TPG Flipping Off Intel


TPG sold part of its interest in Intel Security to private equity firm, Thoma Bravo. On September 7, 2016, TPG’s Manta Holdings agreed to pay Intel $3.1 billion for a majority interest. Between then and now, TPG sequently sold part of its interest to Thoma Bravo, for an undisclosed amount, while still maintaining majority control over Intel Security.

On September 20, 2016, Thoma Bravo closed its Fund XII, that’s focused on software and technology companies. With a commitment of $7.6 billion, Fund XII plans to acquire between ten and twelve companies; making investments of between $200 million to $1 billion per acquisition.

Thoma Bravo’s Fund XII will adopt a “buy and build” strategy and hopes to exit investments through a sale or public offering.

It was not disclosed if Fund XII participated in the Intel Security deal, but Thoma Bravo did succeed with a similar investment when it sold Blue Coat to Bain Capital for $2.6 billion in 2015. Eventually, Bain Capital “flipped” Blue Coat again with its sale, last year, to Symantec for $4.65 billion.

It possible, TPG is looking to Thoma Bravo for the same magic. Last year, TPG agreed to purchase Mediware from Thoma Bravo.

No More Mobileyes

Rather than why, how Intel purchases Mobileye is more important. On March 13, 2017, Intel announced a $15 billion deal for Mobileye, which rivals last year’s acquisition of Altera. Intel purchased Altera for $16 billion using a mix of short-term and long-term debt; but for Mobileye, Intel is using mostly all cash and little debt.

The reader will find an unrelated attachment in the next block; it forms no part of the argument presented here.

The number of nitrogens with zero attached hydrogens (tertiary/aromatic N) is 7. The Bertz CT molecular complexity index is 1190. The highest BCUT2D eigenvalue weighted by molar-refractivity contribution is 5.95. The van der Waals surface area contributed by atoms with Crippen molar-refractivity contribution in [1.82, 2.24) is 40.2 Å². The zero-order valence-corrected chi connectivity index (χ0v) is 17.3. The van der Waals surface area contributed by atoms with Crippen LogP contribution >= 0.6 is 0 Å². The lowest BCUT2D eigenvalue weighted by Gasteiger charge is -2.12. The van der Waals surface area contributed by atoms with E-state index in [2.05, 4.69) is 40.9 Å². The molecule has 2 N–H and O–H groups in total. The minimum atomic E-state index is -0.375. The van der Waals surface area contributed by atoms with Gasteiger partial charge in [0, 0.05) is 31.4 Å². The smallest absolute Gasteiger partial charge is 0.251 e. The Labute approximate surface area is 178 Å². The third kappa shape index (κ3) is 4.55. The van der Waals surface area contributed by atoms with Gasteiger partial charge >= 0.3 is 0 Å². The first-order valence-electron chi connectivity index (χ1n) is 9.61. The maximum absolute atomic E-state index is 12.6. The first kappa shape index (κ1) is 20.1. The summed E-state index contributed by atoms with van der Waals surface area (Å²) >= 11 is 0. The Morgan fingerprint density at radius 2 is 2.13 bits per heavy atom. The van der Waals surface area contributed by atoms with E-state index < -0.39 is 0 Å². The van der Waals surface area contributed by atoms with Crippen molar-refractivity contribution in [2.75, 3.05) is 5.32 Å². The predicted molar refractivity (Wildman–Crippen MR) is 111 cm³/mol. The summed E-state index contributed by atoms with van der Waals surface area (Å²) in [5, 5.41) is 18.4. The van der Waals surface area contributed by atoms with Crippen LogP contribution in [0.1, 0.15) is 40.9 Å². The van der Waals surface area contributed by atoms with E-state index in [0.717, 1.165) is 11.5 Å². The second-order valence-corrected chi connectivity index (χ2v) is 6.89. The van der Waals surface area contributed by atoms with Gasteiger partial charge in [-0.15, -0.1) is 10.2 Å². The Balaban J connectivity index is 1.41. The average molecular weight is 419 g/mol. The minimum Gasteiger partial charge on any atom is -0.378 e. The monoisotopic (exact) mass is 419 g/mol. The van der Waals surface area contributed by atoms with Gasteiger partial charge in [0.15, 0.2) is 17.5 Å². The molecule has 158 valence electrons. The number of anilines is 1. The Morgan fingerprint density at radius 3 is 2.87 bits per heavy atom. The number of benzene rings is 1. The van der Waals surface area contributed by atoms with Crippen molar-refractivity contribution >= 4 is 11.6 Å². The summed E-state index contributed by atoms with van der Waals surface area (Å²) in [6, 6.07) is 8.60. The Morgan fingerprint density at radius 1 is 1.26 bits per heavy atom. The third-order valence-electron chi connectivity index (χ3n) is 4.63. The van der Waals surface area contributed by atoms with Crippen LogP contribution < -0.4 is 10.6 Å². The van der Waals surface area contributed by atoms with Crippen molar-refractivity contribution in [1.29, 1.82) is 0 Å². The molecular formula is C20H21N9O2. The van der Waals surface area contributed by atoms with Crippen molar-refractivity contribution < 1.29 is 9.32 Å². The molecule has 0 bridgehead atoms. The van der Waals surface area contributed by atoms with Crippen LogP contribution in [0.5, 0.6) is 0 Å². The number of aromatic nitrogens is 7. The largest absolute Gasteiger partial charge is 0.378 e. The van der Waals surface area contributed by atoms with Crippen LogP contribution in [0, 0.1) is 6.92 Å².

Most of Intel’s cash is overseas. At the end of last year, Intel had cash of $17 billion of which $14 billion was overseas; that latter amount is subject to taxation if returned backed to the United States. Intel said on the investor call that the Mobileye purchased will be financed with cash, and cash that is overseas.

Intel’s overseas cash will go to the Mobileye investors, who are mostly overseas. In fact, twenty percent of Mobileye is owned by Israelis: Shmuel Harlap (outside investor), Amnon Shashua (c0-founder), and Ziv Aviram (co-founder). Intel can use its domestic cash for investors located in the United States, due to the Mobileye 2013 IPO, without incurring any taxes.

Now after the Altera purchase, Intel will have little overseas cash, at least for a while. Using overseas cash for foreign acquisitions is beneficial since the U.S. company does not incur any repatriation tax. Microsoft used that strategy in the past with its acquisitions of Skype and Nokia.

Now with less overseas cash, Intel is less likely to purchase foreign companies, especial Israeli ones, at least in the short-term.

Small Bytes From Intel

For 2016, Intel wrote down and took a loss of $184 million on its investment in private companies. These are companies where Intel owns twenty percent or less and are of the type assumed to be part of Intel Capital.

Intel’s portfolio companies also declined in terms of fair market value. At the end of December 31, 2016, the private companies had fair market value of $2.4 billion. At the end of prior quarter, the fair value at $2.6 billion.